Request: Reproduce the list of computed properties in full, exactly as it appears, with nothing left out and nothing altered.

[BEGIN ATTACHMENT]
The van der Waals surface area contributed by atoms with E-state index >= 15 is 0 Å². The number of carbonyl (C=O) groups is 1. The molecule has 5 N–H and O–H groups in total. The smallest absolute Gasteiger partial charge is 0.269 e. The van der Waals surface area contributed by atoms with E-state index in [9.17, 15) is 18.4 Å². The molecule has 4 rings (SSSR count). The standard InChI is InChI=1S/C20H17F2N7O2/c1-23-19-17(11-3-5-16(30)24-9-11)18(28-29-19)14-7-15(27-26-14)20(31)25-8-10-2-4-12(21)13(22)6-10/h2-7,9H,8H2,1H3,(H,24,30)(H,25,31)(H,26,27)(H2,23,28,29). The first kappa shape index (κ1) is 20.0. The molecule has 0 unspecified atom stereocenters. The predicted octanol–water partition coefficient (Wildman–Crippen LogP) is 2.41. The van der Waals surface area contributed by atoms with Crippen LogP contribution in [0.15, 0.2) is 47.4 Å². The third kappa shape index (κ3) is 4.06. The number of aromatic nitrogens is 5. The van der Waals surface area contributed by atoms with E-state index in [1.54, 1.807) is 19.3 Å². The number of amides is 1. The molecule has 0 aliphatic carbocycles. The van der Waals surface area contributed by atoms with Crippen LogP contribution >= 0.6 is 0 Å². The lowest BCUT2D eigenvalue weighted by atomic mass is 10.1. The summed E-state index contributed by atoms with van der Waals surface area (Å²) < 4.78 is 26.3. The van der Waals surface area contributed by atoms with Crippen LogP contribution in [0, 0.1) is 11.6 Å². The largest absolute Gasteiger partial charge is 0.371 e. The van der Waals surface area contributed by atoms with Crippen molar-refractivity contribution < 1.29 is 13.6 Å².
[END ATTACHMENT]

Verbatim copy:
The van der Waals surface area contributed by atoms with E-state index >= 15 is 0 Å². The number of carbonyl (C=O) groups is 1. The molecule has 5 N–H and O–H groups in total. The smallest absolute Gasteiger partial charge is 0.269 e. The van der Waals surface area contributed by atoms with E-state index in [9.17, 15) is 18.4 Å². The molecule has 4 rings (SSSR count). The standard InChI is InChI=1S/C20H17F2N7O2/c1-23-19-17(11-3-5-16(30)24-9-11)18(28-29-19)14-7-15(27-26-14)20(31)25-8-10-2-4-12(21)13(22)6-10/h2-7,9H,8H2,1H3,(H,24,30)(H,25,31)(H,26,27)(H2,23,28,29). The first kappa shape index (κ1) is 20.0. The molecule has 0 unspecified atom stereocenters. The predicted octanol–water partition coefficient (Wildman–Crippen LogP) is 2.41. The van der Waals surface area contributed by atoms with Crippen LogP contribution in [0.15, 0.2) is 47.4 Å². The third kappa shape index (κ3) is 4.06. The number of aromatic nitrogens is 5. The van der Waals surface area contributed by atoms with E-state index in [1.54, 1.807) is 19.3 Å². The number of amides is 1. The molecule has 0 aliphatic carbocycles. The van der Waals surface area contributed by atoms with Crippen LogP contribution >= 0.6 is 0 Å². The lowest BCUT2D eigenvalue weighted by atomic mass is 10.1. The summed E-state index contributed by atoms with van der Waals surface area (Å²) < 4.78 is 26.3. The van der Waals surface area contributed by atoms with Crippen LogP contribution in [0, 0.1) is 11.6 Å². The largest absolute Gasteiger partial charge is 0.371 e. The van der Waals surface area contributed by atoms with Crippen molar-refractivity contribution < 1.29 is 13.6 Å².